The temporary closure of San Francisco International Airport due to Saturday s crash of an Asiana Airlines 777 created a ripple effect that hit several airports including Sea-Tac.

Within an hour of the crash, delays and cancellations began.

It s a little disconcerting. We re being delayed because of a plane crash, said Gloria Katalenic.

Passengers stood in line waiting to find out when they might get to San Francisco.

I'm not heading there anymore. Now I'm off to San Jose and I'm grateful for it, said Laureen Bethards.

While many flights to SFO never got off the ground, at least one from Sea-Tac made it almost all the way there.

I would say we were probably 30 minutes from landing when the captain said, There's been an accident at SFO. You probably all know more than us because it's on the news. We check the news, everyone gets a little quiet, said Jessica Mitrovich.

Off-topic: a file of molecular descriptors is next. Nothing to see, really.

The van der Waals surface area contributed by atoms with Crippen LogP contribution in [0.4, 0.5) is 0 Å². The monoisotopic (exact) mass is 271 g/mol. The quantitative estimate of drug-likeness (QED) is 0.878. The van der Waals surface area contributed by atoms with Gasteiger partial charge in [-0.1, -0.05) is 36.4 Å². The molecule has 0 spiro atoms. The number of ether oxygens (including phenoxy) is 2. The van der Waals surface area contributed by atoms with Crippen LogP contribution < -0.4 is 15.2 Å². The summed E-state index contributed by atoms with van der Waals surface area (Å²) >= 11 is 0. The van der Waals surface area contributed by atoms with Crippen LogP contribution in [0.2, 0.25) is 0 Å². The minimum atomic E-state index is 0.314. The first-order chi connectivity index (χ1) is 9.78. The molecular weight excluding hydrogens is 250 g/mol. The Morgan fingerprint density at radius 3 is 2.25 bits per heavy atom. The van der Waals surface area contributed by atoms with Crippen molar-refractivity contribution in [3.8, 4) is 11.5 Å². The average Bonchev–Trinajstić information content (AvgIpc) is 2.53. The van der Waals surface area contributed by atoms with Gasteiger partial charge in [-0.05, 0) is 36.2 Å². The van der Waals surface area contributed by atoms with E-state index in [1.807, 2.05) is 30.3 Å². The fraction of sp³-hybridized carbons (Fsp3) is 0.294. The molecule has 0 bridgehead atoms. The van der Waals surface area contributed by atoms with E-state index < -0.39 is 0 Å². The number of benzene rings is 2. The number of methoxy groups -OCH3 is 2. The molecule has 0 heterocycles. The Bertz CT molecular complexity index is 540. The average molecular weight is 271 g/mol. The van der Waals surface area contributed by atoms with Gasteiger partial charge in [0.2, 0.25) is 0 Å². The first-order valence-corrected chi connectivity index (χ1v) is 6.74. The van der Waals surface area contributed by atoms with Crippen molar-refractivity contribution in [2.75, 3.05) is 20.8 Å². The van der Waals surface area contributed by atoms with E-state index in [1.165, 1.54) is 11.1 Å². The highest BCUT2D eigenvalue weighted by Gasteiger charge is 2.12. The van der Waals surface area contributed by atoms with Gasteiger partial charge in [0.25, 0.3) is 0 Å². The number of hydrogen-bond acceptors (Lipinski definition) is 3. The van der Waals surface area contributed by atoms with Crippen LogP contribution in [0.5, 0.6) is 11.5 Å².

A full Virgin America flight was turned around and came back to Sea-Tac, leaving those passengers to wonder what now?

As far as we know, all the flights are booked through Tuesday at least, so we might be sticking around or flying somewhere else, said Simon Waddington.

Beyond the inconvenience of cancelled flights, there was an uneasy feeling of what just happened.

I love flying, but when you hear there's a plane crash, especially at the place you're supposed to be flying into right now, it doesn't feel very good getting off the ground, said Andrew Hill.

At least five international flights scheduled to fly into San Francisco were diverted to Sea-Tac. Airport spokesman Perry Cooper says Seattle is the closest major airport in the United States for aircraft flying over the north pole and heading to the West Coast.

The flights being diverted to Sea-Tac were coming from London, Dubai, Frankfurt, Paris and Zurich.

KING 5's Mitch Pittman contributed to this report

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